“We’re tops for property crime,” the Abbotsford Times lamented earlier this week, reacting to the latest crime numbers from Statistics Canada. Seems like something a city of just 130,000 people might justifiably worry about. But perhaps that’s what set Jeffrey Simpson off yesterday:
People hate crime, but the media love it.
Check out the newspapers. Listen to radio or watch television, even the CBC.
Crime is bad, and bad news sells. Crime is emotional, and emotion sells. Crime is abnormal, and the “news,” as conventionally defined, is something “new.” …
So here is one of Canada’s great divides. The media and political elites have seldom talked more about crime, even as crime rates keep falling.
Crime rates have been falling since 1991. They are now back at the much lower levels of the late 1970s.
And so it is:
Now, the 70s had some good things going for them—women’s rights, the Voyager space program and Big Star come to mind. But I doubt Canadians of that era would have been pleased that the crime rate was climbing rapidly, steadily away from what it had been in the early 1960s, and I’m not totally sure why the fact we’ve arrived back there means we should all stop talking about it. I don’t think I’m imagining that some Canadian elites feel “getting tough on crime” is something only a philistine would advocate.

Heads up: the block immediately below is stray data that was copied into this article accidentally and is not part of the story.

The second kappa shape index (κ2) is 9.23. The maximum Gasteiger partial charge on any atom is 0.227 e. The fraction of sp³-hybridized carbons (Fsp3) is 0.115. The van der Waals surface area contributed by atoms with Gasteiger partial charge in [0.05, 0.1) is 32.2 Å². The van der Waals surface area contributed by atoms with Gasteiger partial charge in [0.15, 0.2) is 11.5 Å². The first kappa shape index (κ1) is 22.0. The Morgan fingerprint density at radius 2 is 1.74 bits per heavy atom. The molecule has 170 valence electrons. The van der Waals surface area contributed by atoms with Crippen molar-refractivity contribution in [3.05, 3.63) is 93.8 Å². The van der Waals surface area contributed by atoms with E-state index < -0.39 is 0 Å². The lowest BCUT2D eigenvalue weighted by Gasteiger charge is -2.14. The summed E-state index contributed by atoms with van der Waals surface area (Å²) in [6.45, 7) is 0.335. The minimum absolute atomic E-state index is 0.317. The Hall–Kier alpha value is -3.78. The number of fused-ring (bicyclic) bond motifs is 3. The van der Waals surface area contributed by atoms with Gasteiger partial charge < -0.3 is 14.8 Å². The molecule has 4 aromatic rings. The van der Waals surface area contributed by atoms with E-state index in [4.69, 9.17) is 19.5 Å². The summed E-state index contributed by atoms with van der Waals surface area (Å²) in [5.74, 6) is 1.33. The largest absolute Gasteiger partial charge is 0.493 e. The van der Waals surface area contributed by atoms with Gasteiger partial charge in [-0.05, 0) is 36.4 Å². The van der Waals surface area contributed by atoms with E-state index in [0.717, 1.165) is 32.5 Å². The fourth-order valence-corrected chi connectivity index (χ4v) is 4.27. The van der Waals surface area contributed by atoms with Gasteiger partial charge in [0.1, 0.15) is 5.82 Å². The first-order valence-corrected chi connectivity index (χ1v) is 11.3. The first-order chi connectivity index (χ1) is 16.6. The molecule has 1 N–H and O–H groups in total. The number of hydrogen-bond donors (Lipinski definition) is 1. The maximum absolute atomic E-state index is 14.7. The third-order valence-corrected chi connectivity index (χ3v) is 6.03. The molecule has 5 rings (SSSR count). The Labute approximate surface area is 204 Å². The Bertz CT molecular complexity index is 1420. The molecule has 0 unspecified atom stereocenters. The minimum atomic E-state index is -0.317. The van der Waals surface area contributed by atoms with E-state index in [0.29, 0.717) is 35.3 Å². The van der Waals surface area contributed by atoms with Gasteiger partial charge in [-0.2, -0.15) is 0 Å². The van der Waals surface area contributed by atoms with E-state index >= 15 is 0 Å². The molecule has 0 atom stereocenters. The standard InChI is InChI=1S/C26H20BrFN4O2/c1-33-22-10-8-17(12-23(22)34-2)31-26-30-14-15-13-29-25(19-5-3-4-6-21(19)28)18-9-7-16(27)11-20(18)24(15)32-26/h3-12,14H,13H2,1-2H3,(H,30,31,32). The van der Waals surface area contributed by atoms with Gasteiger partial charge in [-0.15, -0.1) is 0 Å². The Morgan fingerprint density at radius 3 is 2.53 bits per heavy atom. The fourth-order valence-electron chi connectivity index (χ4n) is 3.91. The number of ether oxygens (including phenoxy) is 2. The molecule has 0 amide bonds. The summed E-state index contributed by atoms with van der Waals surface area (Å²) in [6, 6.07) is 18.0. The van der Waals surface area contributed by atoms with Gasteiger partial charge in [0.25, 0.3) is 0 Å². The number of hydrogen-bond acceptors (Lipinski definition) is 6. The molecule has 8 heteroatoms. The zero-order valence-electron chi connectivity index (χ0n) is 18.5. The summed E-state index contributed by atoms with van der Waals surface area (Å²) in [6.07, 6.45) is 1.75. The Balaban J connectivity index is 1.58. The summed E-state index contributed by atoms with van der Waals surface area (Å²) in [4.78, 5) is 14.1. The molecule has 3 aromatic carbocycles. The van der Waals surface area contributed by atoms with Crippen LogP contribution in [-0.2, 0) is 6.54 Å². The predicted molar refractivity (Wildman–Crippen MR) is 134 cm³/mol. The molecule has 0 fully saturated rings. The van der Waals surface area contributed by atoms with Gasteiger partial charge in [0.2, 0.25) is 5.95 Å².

I’m not trying to redeem any one approach to crime-fighting or impugn any other, or to suggest that Canadian governments haven’t mongered more than their fare share of fear. I’m just saying, while lower crime is good, I have great difficulty focusing on the rightmost inch-and-a-half of this graph:
UPDATE: Bob Tarantino and assorted blogging luminaries hashed this out last week.